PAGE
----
No. of Recommendations: 0
Situation: retired this July. While working, didn't qualify for Roth. This year (due to loss of half-year earnings), may qualify for Roth (haven't got the numbers together yet). Have several traditional IRA's and rollover IRA's, established over the years.

Question: if I don't mind/can afford the related taxes, can I recharacterize (or convert?) some or all of the IRA's to Roths?

Thanks in advance.
jtr
Print the post Back To Top
No. of Recommendations: 1
Question: if I don't mind/can afford the related taxes, can I recharacterize (or convert?) some or all of the IRA's to Roths?

As long as you meet the AGI requirements, you can convert your traditional IRA to a Roth. You can convert any amount you wish. However, in the year you turn 70 1/2, you must take your Required Minimum Distribution before you can convert any of your traditional IRA.

One thing to watch out for is ending up with all of your retirement income being tax-free. Then you will end up wasting your personal exmptions and deductions, effectively paying taxes early that were not necessary to pay at all.

--Peter
Print the post Back To Top
No. of Recommendations: 0
Thanks for the quick reply, ptheland.

Am I correct in that a rollover IRA (from previous 401K) cannot be converted to a Roth?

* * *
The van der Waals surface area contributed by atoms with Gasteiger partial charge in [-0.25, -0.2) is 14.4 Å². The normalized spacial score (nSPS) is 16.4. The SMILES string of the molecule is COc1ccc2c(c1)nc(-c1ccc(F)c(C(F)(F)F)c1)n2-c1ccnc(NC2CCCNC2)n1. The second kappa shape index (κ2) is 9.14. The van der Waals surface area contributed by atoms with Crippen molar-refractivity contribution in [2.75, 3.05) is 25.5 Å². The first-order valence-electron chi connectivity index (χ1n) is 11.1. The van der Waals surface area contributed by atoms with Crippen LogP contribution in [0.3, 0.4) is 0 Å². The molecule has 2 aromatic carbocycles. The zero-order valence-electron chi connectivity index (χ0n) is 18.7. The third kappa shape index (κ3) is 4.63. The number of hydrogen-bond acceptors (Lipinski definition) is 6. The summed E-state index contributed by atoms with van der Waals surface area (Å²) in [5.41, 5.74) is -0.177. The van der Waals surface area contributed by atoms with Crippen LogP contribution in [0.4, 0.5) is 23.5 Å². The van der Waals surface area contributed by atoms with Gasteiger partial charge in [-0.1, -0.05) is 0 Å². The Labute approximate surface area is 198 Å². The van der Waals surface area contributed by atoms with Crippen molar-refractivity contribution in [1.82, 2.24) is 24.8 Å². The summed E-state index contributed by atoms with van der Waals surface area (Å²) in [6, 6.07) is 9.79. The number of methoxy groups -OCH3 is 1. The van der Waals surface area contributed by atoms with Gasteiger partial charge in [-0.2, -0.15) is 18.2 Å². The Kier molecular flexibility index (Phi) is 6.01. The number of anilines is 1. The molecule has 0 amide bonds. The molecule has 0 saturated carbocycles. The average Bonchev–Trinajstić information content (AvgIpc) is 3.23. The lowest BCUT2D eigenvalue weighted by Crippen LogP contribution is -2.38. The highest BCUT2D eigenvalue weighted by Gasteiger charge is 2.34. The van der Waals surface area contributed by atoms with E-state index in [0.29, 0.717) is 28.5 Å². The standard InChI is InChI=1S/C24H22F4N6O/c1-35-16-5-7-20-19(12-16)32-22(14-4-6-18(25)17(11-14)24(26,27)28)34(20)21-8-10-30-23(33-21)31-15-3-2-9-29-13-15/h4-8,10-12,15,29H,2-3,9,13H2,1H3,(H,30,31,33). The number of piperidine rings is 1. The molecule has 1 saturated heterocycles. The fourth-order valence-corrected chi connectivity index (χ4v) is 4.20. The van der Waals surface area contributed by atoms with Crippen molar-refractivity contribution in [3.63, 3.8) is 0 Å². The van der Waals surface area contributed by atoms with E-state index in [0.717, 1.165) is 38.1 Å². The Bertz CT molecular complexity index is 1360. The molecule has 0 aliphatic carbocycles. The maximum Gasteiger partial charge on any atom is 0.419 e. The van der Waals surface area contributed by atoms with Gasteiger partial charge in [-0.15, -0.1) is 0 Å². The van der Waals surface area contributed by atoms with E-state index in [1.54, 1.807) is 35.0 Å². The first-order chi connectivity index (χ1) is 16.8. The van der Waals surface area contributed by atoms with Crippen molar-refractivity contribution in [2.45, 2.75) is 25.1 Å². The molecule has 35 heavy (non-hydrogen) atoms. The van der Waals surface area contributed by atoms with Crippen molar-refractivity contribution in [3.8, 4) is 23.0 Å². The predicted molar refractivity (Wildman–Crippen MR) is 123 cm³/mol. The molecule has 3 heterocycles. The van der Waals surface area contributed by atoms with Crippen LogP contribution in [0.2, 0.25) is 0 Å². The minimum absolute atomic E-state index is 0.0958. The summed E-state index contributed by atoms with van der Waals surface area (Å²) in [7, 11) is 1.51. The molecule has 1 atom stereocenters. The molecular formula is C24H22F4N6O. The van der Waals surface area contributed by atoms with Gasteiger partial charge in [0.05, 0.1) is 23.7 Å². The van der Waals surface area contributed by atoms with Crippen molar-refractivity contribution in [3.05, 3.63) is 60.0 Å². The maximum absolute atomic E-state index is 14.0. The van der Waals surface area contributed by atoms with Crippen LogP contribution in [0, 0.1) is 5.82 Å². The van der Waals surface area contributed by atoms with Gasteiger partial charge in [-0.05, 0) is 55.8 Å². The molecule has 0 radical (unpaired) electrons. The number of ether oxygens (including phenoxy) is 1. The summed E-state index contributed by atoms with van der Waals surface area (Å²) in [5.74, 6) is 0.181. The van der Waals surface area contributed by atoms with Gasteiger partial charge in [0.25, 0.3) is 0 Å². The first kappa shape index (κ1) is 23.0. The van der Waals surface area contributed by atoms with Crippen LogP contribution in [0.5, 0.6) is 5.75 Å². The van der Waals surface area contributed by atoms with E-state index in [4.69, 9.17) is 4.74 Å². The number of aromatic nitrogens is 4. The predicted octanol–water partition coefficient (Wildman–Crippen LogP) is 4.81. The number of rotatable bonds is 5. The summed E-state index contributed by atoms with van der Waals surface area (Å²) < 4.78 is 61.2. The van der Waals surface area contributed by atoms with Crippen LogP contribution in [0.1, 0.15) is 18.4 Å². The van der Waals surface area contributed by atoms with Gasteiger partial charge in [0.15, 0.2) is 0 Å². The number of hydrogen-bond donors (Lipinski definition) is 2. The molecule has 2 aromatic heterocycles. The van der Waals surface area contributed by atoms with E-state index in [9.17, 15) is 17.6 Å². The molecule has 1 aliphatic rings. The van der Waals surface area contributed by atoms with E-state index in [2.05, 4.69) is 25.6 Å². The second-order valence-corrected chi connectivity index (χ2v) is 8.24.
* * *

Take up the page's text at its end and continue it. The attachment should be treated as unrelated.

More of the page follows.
And can any traditional IRA (such as one or more established several years ago) be converted?

jtr--old enough to be retired but still learning.
Print the post Back To Top
No. of Recommendations: 2
Am I correct in that a rollover IRA (from previous 401K) cannot be converted to a Roth?

No.

A "rollover IRA" is a Traditional IRA, but just happens to be funded with money rolled over from a 401(k). But since it is a Traditional IRA, it may be converted to Roth, either totally or in part, as long as you meet the other requirements (e.g., AGI test and filing status).

And can any traditional IRA (such as one or more established several years ago) be converted?

Yes. Whether it was established years ago, or just seconds ago, it can be converted to Roth as long as you meet the other requirements.

(For those reading along: remember that any amounts converted to Roth will be taxed at ordinary income tax rates, and taxed for the year in which the conversion took place. Actually, it is untaxed money or deductable contributions that would be taxed by the conversion, so any after-tax money or non-deductable contributions in the IRA will not be taxed again when it is converted to Roth. Furthermore, one should have non-IRA money available, such as regular savings or wages, for paying income taxes on the converted amount when one files one's tax returns for the tax year in which the conversion took place.)
Print the post Back To Top
No. of Recommendations: 0
Thanks, Peter and Mark. Every time I think I understand IRS rules (my taxes really shouldn't be very complicated), they change them on me and I get a nasty headache!

jtr
Print the post Back To Top
Advertisement